LeBron James comes soaring in from the free throw line to pin the ball against the backboard in what has to be the most iconic play of his 13-year career. Simply unreal. I snap out of my anxious stupor and jump into the air with the rest of the bar. What easily could have been a Game 7 winner just got snatched out of the sky. The Cavs are still alive.
LeBron James missed shot. Steph Curry bricked three-pointer. Cavs timeout. 1:09 remaining. Still tied at 89.
It’s incredible to me that two teams can play 103 basketball games in a season and still have it all boil down to just a few seconds. The Cavaliers had played 298,611 seconds of basketball to that point, but not a single one mattered if they couldn’t win the next 1:09.
“One minute, guys. All they have to do is win the next one minute, and this is all over.”
Out of the timeout, Kyrie takes the ball. Klay Thompson is guarding him, and JR Smith decides to change that. He comes in to set the pick, and now there are 60 seconds left in the entire season, and Kyrie Irving is 30 feet from the hoop staring down the NBA’s first unanimous MVP.
Dribble. Dribble. Crossover. Crossover. Crossover. Dribble. Step-back. Shot. Bullseye.
Kyrie rises up from behind the arc and finishes the biggest play in Cleveland sports history. The bar feels like it’s going to crumble, the Cavs have the lead with 53 seconds remaining, and I’ve got a knot in my throat. I’m choking back tears.
Without taking a timeout, the Warriors get the ball in to Steph Curry, who dribbles up the floor and gets a pick from Draymond Green, forcing a switch onto Kevin Love. The Cavs have a three-point lead, the ball is in the hands of the best shooter in NBA history, and Kevin Love is guarding him. I’ve seen Love get roasted over and over again in this same situation all series. This time, Love locks him down. Ten seconds on the shot clock and Curry has to give it up to Green, who quickly gives it back. Seven seconds on the clock. Curry and Love start to dance. Curry can’t manage to shake the infamously-clunky, 6’10” Love, and throws up what amounts to a 26-foot teardrop.
Clank. LeBron rebound. Cavs ball. Thirty seconds left.
Here is where things start to get surreal. Kyrie receives the ball, sprints up the floor, loses the ball, regains possession, nearly goes out of bounds, and finally tosses it to Love. Twenty-two seconds left. Warriors foul.
LeBron passes inbounds to Kyrie in the backcourt, who takes off on a dead sprint towards the hoop. Sixteen seconds left. Pass to LeBron. Twelve seconds left. LeBron rises for a dunk. Foul. Ten seconds left. LeBron is laying on the floor writhing in pain.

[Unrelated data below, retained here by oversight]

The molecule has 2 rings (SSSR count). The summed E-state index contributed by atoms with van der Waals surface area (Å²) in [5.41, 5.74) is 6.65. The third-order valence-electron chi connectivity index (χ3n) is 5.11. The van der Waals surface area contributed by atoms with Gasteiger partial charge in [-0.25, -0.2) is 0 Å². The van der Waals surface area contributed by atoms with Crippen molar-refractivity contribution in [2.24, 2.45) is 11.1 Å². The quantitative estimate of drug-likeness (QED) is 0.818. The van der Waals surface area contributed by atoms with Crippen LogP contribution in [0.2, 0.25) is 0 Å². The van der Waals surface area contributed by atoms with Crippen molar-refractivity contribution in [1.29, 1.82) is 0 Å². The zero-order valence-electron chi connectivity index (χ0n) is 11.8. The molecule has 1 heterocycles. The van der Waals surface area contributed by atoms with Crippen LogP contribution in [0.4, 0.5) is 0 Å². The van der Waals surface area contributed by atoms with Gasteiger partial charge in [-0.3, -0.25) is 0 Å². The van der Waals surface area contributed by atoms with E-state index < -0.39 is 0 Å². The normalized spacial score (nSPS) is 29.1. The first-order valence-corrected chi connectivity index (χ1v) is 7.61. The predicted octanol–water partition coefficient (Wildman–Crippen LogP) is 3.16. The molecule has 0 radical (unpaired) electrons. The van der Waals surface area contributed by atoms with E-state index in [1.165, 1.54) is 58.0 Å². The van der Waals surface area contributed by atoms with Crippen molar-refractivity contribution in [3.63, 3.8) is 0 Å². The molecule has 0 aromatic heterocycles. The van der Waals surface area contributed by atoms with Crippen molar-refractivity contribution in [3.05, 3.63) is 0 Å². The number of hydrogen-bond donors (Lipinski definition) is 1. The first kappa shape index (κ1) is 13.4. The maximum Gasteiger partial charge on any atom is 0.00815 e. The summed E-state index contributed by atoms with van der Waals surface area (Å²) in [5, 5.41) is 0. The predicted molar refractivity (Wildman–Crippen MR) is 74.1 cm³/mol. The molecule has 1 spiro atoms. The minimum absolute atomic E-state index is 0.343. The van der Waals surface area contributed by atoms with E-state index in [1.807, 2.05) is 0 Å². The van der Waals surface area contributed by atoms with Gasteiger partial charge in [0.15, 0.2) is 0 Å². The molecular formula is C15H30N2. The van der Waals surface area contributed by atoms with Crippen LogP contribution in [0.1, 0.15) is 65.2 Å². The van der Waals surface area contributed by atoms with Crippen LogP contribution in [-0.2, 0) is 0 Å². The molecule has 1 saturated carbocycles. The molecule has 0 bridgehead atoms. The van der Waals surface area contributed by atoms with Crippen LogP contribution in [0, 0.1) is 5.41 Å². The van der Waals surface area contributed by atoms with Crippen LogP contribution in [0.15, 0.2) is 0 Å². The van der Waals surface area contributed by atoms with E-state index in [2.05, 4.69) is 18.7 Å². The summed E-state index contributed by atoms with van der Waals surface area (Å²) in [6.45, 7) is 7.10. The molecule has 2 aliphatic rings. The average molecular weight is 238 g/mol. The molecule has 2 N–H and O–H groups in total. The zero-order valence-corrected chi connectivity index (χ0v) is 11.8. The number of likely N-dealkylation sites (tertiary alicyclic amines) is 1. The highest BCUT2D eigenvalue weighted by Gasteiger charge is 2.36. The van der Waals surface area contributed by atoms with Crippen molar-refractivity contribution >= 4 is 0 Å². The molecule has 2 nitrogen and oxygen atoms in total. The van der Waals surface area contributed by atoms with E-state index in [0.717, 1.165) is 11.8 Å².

The bar starts to unravel as LeBron rises to his feet to take the shot. He’s grimacing and grabbing at his shooting wrist. I’m anxiously bouncing up and down and wrapping my arms around whoever is nearest to me. The first free throw goes up and clanks off the back of the rim. At this point, a haunting thought crosses my mind: “This isn’t over. Oh my gosh, Curry is going to find a way to win this game, and I’ll be living in The Drive or The Shot or The Fumble. This is how it happens.” Before terror sets in, the second free throw goes up and rattles home. The Cavs are up by four with 10.6 seconds left, and the crowd in the bar is beginning to sense it. Warriors timeout.
Iguodala inbounds the ball to Klay Thomspon, who passes to Draymond. Foul by Tristan Thompson. Six-point-five seconds left. Iguodala passes inbounds to Curry, who’s being covered by Iman Shumpert. The shot goes up. Four seconds left. The ball clanks off the right side of the rim. Mo Speights fights for the reb—
It was what I had spent 12 years dreaming about and six days forcing myself not to imagine, not wanting to be completely crushed if we lost. The moment hit me like a ton of bricks.
I can’t see the last 2.5 seconds of the game or the ensuing celebration. The bar is bouncing up and down, and beer is spraying everywhere. It still doesn’t feel real. I grab Matt, and we both start to cry. It’s sad, lame, and pathetic, and I regret none of it. The weight of a whole city lifted in sixty seconds. I glance back up at the TV to see LeBron on the floor with his face in his hands, sobbing.
What is happening? I don’t know what to do. This can’t be real.
I hug everyone I can reach and look at Matt and yell, “Let’s go!” He laughs, so I yell again, this time pointing towards the door, “No, let’s go!” I hop down the steps leading towards the back door of the bar and sprint straight onto Lakeside Avenue. It’s a good thing downtown is too clogged for any traffic because I easily could’ve gotten hit by a truck with how recklessly I run into the street, yelling at the top of my lungs. At this point, I finally take the opportunity to throw on my Kyrie jersey, and I round the corner onto West 6th.